We live in a society where there is pressure to look good always, whilst defending the idea that to look good, doesn’t mean women should be objectified or have to fight off unwanted advances in public places with the fear of getting hurt. Yet, we’ve all been there… nights out, wanting to refresh our make-up so head to the toilets with our girls in tow. Whilst in there, we get asked whether we want a spritz of perfume, a lollipop or anything else by the toilet attendant. We notice she’s there, but we never question why or how?

Adura Onashile’s Expensive Shit delves into both worlds of objectification and life’s disappointments. Set and split between The Shrine Nightclub, Lagos in 1994 and a Glaswegian nightclub in 2013, we are taken on a journey of past and present following Tolu’s (Kiza Deen) dream of becoming a young dancer as part of Fela Kuti’s revolutionary band to years later where she is now working as a toilet attendant.

However not all is what it seems on both sides of the coin, when her integrity is challenged. Karen Tennent’s simple thrust stage creation provides a sense of intimacy as well as vulnerability between the characters and audience with there being nowhere to hide and giving an insight of what is to come. We become voyeurs, and with good reason. No warning is given when Tolu walks on stage and she begins to talk; her accent cutting through the atmosphere like a knife as she shares her thoughts and life story.

We find out that Tolu left her family to follow Nigerian musician and political activist, Fela Kuti who opened his home, Kalakuta as a sanctuary for the dispossessed. Fela wanted to separate himself from the Nigerian government and promised freedom and equal treatment to women who wanted to join. It comes to realisation later that the freedom promised is overshadowed by the fact that women were still seen as sexual partners rather than valued individuals. Having her independence and dreams taken from her, Tolu seeks a better life by moving to Glasgow as a toilet attendant in a nightclub. Under the watchful eye of her employer, Tolu is told to undertake certain tasks that would please the male gaze.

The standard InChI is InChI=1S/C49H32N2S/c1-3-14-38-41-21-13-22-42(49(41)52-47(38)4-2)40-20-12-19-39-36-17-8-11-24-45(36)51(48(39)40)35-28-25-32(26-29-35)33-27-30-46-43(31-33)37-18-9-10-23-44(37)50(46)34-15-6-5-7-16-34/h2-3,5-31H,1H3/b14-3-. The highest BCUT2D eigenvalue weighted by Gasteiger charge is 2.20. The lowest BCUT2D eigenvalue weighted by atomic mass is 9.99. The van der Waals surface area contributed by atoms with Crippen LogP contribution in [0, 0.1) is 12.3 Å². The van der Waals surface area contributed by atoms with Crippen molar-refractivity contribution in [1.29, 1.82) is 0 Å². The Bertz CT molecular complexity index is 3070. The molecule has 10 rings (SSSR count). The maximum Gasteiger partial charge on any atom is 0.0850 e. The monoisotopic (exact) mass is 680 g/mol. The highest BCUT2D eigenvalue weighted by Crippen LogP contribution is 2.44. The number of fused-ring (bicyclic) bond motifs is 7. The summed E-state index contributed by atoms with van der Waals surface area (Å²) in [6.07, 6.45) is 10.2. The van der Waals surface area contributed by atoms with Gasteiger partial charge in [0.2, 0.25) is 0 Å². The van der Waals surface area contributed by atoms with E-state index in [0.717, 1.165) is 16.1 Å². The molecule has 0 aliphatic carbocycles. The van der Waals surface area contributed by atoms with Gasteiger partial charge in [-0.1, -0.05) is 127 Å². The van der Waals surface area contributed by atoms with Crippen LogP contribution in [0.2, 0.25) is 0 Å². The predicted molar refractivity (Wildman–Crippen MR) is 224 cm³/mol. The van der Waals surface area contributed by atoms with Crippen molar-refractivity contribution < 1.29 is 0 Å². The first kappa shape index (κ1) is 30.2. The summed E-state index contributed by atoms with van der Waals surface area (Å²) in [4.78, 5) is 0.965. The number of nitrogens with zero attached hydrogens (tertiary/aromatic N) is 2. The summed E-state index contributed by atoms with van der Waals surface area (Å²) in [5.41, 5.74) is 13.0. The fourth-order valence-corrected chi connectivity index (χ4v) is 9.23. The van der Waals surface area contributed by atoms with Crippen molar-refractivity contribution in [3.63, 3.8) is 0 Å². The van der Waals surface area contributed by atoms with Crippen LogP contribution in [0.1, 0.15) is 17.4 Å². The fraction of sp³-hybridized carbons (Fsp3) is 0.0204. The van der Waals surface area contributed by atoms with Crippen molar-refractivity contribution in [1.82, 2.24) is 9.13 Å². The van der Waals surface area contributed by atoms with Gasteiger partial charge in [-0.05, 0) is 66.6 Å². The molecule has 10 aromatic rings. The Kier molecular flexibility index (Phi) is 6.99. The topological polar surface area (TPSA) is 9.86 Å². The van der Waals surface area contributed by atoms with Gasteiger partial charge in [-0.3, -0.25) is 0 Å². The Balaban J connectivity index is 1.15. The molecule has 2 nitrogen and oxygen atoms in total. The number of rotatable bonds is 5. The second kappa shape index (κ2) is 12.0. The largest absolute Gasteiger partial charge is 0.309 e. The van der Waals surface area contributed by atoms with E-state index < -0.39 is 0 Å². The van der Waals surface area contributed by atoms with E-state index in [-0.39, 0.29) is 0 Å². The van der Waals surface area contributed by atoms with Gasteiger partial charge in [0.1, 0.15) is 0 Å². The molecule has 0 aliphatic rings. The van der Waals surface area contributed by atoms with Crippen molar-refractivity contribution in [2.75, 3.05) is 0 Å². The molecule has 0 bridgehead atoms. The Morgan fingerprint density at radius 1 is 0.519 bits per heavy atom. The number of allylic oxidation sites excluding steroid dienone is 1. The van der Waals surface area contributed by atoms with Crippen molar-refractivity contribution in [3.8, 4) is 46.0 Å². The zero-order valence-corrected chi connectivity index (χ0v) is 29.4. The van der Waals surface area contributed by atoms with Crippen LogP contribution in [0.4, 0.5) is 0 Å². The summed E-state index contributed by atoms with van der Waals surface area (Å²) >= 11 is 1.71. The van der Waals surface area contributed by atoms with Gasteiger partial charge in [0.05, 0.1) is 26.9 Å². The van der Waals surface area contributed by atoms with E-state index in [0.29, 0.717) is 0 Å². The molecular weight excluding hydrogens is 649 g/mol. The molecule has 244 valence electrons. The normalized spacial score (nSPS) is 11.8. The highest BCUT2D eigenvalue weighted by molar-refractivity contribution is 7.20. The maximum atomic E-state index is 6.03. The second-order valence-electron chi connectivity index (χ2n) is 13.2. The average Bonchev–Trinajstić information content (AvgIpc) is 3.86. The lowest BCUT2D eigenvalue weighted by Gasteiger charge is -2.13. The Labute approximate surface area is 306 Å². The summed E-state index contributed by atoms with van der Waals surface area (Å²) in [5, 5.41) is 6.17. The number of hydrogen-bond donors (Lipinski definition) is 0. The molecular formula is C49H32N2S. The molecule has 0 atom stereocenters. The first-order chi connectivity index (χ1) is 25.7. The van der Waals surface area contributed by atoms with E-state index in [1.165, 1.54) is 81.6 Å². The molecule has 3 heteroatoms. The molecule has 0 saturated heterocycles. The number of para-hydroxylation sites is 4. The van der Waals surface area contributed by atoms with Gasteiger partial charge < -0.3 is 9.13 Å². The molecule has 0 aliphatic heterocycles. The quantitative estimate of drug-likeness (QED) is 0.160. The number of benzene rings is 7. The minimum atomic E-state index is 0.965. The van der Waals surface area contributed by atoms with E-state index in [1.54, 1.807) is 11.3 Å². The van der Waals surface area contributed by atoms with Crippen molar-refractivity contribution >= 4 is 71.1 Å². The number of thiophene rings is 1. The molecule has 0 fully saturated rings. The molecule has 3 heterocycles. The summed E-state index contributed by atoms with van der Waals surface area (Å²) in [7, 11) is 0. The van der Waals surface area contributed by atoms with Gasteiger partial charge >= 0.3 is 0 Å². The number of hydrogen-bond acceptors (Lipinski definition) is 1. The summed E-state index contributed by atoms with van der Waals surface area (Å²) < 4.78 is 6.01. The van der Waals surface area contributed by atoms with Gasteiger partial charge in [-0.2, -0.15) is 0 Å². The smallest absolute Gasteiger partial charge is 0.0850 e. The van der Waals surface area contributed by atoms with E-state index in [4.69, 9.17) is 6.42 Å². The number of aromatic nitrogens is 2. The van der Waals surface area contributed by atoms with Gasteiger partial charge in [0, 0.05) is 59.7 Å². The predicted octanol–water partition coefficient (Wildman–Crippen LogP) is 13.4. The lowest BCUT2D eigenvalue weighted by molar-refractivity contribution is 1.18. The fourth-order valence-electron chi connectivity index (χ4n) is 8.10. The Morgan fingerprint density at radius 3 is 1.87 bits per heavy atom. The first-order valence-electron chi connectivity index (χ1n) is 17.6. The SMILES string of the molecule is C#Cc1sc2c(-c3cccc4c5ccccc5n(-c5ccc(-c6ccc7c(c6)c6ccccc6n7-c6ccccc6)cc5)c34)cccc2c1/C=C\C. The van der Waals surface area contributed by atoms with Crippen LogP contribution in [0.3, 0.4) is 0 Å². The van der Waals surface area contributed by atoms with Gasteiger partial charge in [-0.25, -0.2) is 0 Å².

To indicate the difference between the locations, a simple change in lighting and music assist the audience. Oranges and bright tropical colours represent The Shrine, whilst blue hues and fluorescent lighting brings us back to the club tunes of this unnamed nightclub in Glasgow.

The story continues to unfold as we are introduced to Woman 1 (Veronica Lewis), Woman 2 (Jamie Marie Leary) and Woman 3 (Maria Yarjah) who all play significant parts in both the past and the present, but it is Woman 1 who really stands out. Shy and out on her first date, her confidence is shattered as her night out turns into nightmare. Knowing that she has assisted in a n unfortunate event, Tolu struggles between guilt of wanting to help Woman 1 understand what has happened to her and having to obey orders to make a living. Veronica Lewis’ emotional breakdown almost brought me to tears as she tries to retrace her steps to remember what really happened on that ill-fated night.

Expensive Shit was intriguing and leaving the theatre had me questioning how many times have I potentially been watched from behind a mirror in a nightclub. Seems hard to be believe, but when you realise it’s inspired by a true event at what lengths will men continue to objectify women for their own pleasure…


Expensive Shit: written and directed by Adura Onashile runs at the Soho Theatre until 22nd April 2017. Find more information and purchase tickets here.